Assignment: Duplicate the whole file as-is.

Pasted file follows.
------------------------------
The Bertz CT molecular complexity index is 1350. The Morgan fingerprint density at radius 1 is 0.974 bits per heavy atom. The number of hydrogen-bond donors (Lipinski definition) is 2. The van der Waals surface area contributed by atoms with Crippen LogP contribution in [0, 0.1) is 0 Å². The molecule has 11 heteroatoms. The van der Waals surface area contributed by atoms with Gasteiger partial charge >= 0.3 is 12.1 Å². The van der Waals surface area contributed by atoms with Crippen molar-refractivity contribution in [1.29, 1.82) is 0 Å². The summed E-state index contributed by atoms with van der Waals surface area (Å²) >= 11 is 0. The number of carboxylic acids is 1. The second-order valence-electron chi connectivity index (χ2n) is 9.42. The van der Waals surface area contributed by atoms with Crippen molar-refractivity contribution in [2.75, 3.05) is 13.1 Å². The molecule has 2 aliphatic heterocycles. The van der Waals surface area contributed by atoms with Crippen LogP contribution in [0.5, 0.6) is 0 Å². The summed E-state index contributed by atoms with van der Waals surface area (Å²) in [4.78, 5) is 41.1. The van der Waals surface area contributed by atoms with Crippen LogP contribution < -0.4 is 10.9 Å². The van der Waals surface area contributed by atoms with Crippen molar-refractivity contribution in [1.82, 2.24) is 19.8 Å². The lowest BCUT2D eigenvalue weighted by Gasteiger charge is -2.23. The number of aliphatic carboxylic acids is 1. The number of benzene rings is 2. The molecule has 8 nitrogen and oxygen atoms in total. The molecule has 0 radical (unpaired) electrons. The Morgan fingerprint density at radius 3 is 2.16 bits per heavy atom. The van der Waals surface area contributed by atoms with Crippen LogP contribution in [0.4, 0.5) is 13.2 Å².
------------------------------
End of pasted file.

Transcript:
The Bertz CT molecular complexity index is 1350. The Morgan fingerprint density at radius 1 is 0.974 bits per heavy atom. The number of hydrogen-bond donors (Lipinski definition) is 2. The van der Waals surface area contributed by atoms with Crippen LogP contribution in [0, 0.1) is 0 Å². The molecule has 11 heteroatoms. The van der Waals surface area contributed by atoms with Gasteiger partial charge >= 0.3 is 12.1 Å². The van der Waals surface area contributed by atoms with Crippen molar-refractivity contribution in [1.29, 1.82) is 0 Å². The summed E-state index contributed by atoms with van der Waals surface area (Å²) >= 11 is 0. The number of carboxylic acids is 1. The second-order valence-electron chi connectivity index (χ2n) is 9.42. The van der Waals surface area contributed by atoms with Crippen molar-refractivity contribution in [2.75, 3.05) is 13.1 Å². The molecule has 2 aliphatic heterocycles. The van der Waals surface area contributed by atoms with Crippen LogP contribution in [0.5, 0.6) is 0 Å². The summed E-state index contributed by atoms with van der Waals surface area (Å²) in [4.78, 5) is 41.1. The van der Waals surface area contributed by atoms with Crippen LogP contribution < -0.4 is 10.9 Å². The van der Waals surface area contributed by atoms with Crippen molar-refractivity contribution in [1.82, 2.24) is 19.8 Å². The lowest BCUT2D eigenvalue weighted by Gasteiger charge is -2.23. The number of aliphatic carboxylic acids is 1. The number of benzene rings is 2. The molecule has 8 nitrogen and oxygen atoms in total. The molecule has 0 radical (unpaired) electrons. The Morgan fingerprint density at radius 3 is 2.16 bits per heavy atom. The van der Waals surface area contributed by atoms with Crippen LogP contribution in [0.4, 0.5) is 13.2 Å².